When he saw his son kiss a boy, I thought he'd be mad. He completely surprised me.

You know those moments that just seem like something out of a movie?

You know the ones — when you're expecting an uplifting song to start playing right at the climax of a tearjerking scene, which you happen to be seeing live before your eyes? Well, I just witnessed an Oscar-worthy performance.

This weekend as I sat in Starbucks, writing — I know, it doesn't get much more cliché than that — I noticed a man and his son walk into the coffee shop. My gaydar immediately informed me that I was in the presence of my own kind.


Photo by Ben Pruchnie/Getty Images.

The boy was very handsome: With a Gaga shirt and rolled-up jeans, he looked to be around 16. A man who appeared to be his father — who could only be described as a man's man — accompanied him. Large and intimidating in stature, his father wore a camouflaged shirt and some rather dirty jeans.

A moment later, another young boy about the same age came into the shop. He walked over to the first boy and gave him a loving hug.

The father sternly nodded his head at the boy in a rather macho display of a greeting.

"Uh oh," I thought. This didn't look to be the kind of guy that would be incredibly happy about having an openly gay son.

The boys walked up to the counter to order their overpriced lattes, and the father stepped in to pay.

After getting their drinks and sitting down, the father said to the boys, "You guys be good" and gave them both handshakes (I told you he was a man's man). He told his son to call him when he was ready to be picked up, and walked out of the store. Facing the front door, I saw the father stop at the window of the storefront. With their backs turned to the door, unaware that dad was still watching, the boys leaned in for a kiss.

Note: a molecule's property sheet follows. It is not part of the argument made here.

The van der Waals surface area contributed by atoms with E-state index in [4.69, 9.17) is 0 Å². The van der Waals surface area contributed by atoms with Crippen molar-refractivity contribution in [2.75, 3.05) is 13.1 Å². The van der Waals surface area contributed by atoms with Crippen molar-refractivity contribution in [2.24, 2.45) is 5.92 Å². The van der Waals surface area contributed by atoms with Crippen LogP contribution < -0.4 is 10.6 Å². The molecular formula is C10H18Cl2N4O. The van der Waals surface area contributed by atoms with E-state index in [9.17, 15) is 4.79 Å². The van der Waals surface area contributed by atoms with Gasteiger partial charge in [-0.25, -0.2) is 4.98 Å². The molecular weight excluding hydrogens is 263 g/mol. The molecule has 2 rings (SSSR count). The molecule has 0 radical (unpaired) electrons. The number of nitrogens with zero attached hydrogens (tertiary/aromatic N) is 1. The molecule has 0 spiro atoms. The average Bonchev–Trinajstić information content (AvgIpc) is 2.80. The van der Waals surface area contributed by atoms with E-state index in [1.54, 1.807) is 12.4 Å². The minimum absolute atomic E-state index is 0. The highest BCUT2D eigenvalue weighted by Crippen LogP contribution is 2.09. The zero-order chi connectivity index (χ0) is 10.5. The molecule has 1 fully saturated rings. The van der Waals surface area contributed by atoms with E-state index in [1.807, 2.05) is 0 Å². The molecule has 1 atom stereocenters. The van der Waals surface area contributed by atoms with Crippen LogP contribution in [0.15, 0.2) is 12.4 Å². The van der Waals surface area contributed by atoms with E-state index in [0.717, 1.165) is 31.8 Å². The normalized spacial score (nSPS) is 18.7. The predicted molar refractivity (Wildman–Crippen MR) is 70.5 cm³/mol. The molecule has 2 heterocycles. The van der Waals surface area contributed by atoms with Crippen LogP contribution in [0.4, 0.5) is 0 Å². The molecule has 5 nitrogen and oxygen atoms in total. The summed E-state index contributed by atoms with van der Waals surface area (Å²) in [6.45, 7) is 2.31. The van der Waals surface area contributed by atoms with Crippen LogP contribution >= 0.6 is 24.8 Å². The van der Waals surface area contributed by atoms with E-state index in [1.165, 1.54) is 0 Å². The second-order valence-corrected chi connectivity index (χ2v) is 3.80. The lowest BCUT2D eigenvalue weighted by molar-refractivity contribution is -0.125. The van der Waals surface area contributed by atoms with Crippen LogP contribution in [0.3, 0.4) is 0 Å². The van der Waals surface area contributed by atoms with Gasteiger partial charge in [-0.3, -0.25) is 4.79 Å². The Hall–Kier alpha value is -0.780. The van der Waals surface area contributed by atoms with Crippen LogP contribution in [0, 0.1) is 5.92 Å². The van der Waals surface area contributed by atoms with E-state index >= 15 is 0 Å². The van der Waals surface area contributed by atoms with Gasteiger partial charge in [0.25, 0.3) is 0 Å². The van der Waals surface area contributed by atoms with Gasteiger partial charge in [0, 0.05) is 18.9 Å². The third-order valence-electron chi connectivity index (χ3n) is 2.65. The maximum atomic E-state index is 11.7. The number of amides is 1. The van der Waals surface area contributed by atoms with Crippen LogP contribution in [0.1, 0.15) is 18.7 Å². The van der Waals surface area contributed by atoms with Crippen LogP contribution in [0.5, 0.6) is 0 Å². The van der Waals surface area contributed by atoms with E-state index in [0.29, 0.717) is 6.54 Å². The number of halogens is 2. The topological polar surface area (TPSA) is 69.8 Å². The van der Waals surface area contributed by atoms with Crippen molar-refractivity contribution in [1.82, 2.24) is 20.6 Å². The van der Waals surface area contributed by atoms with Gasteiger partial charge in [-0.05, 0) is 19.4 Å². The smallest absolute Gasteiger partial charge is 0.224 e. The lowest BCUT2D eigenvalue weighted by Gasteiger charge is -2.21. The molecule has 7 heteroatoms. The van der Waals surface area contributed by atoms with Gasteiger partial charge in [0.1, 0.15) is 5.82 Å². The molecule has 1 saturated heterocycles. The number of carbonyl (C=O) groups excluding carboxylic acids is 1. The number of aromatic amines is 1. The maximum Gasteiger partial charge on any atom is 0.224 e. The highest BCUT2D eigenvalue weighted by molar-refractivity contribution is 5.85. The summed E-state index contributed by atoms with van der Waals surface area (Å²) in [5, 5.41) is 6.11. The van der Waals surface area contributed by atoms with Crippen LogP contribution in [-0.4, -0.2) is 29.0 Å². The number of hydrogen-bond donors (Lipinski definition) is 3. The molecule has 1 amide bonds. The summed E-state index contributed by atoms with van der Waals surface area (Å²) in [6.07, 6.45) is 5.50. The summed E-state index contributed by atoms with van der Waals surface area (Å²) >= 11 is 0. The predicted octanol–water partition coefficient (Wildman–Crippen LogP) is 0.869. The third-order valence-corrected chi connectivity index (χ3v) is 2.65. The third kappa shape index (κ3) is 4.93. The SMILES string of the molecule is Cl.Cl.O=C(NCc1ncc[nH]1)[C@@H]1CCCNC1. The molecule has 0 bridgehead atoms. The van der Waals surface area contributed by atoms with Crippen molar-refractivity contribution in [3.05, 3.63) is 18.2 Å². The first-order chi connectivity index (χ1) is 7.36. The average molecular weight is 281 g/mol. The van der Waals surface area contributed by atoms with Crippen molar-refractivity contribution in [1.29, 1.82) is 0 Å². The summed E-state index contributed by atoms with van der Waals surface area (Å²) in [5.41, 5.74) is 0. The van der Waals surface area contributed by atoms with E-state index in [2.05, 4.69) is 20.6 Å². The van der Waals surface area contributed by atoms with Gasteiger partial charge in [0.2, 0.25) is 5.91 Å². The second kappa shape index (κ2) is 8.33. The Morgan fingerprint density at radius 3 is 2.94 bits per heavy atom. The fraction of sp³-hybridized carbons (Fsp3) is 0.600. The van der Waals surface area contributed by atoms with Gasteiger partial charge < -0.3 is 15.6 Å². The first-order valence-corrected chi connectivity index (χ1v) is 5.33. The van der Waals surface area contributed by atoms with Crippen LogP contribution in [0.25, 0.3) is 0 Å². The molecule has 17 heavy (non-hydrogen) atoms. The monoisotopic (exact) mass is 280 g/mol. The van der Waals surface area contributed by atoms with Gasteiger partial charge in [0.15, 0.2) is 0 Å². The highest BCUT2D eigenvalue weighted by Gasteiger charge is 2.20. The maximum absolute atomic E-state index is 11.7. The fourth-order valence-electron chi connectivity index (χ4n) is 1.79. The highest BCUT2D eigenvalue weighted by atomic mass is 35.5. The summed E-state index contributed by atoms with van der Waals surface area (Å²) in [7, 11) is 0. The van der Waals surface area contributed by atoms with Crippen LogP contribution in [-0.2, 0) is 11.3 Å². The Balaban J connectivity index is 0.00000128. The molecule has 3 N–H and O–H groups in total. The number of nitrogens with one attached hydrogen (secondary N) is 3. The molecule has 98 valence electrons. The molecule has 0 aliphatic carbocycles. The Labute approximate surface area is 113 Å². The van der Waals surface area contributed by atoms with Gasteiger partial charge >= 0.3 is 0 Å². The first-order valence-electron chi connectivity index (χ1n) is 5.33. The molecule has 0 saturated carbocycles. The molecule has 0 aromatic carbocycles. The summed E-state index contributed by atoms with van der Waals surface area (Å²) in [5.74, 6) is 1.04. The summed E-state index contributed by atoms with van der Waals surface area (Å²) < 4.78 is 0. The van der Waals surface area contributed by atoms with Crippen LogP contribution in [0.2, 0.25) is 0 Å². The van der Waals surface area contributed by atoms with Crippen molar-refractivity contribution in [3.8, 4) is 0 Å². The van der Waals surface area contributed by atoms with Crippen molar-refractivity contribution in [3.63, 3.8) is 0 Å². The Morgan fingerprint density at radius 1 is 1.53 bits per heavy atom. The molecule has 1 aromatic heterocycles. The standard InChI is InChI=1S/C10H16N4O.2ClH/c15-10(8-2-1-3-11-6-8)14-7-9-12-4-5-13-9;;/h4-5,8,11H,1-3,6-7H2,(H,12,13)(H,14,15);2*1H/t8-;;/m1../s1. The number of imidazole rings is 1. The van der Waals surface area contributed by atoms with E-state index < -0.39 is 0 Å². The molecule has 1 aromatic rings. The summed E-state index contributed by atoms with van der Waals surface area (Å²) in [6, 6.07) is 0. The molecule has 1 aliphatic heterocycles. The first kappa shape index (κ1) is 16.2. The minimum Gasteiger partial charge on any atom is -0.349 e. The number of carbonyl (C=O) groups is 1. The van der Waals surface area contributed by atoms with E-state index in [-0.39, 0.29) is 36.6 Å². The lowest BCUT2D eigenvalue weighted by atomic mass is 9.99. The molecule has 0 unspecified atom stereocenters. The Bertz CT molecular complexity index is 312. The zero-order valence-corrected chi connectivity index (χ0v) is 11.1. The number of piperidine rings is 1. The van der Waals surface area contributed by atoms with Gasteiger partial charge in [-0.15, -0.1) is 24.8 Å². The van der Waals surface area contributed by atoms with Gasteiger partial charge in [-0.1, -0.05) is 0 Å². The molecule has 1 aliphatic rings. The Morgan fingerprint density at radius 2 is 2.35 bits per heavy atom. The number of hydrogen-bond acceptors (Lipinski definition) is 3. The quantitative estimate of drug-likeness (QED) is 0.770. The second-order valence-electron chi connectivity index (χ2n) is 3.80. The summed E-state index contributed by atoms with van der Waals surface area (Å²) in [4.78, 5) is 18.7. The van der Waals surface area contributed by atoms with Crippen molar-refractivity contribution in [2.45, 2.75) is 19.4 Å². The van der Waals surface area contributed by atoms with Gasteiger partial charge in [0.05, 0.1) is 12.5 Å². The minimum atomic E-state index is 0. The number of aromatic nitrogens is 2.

To my surprise, the father's reaction was that of a beaming smile. His son was in love, and it didn't matter that it happened to be with a boy.

Photo by Lhin Nguyen/Flickr.

Inside, I was a basket case. I held it together in public, but I really wanted to cry at the beautiful moment I had just witnessed.

But then it hit me: I had just judged someone. I had instantly assumed that because this man fit a certain stereotype, he was against equality and there was no way he could possibly approve of his son's sexuality.

It's easy to become cynical and jaded, especially when it seems that we are all too often faced with devastating stories like that of Leelah Alcorn, who took her life because of the rejection she faced from her parents after coming out as trans.

We can't forget that there are people doing better than we sometimes give them credit for.

I myself was met with rejection from much of my conservative family because of my sexuality, which has taken me years to overcome. But it occurred to me that for a group that often faces so much judgment, people in the LGBT community can be quite judgmental ourselves. We can sometimes jump to the assumption that people hate us for our identity — and many people certainly do — but we can't forget that there are people doing better than we sometimes give them credit for.

For every story of a person writing "faggot" on the door of a gay couple, there is one of a father smiling while watching his gay teen son openly embrace a boy he cares for.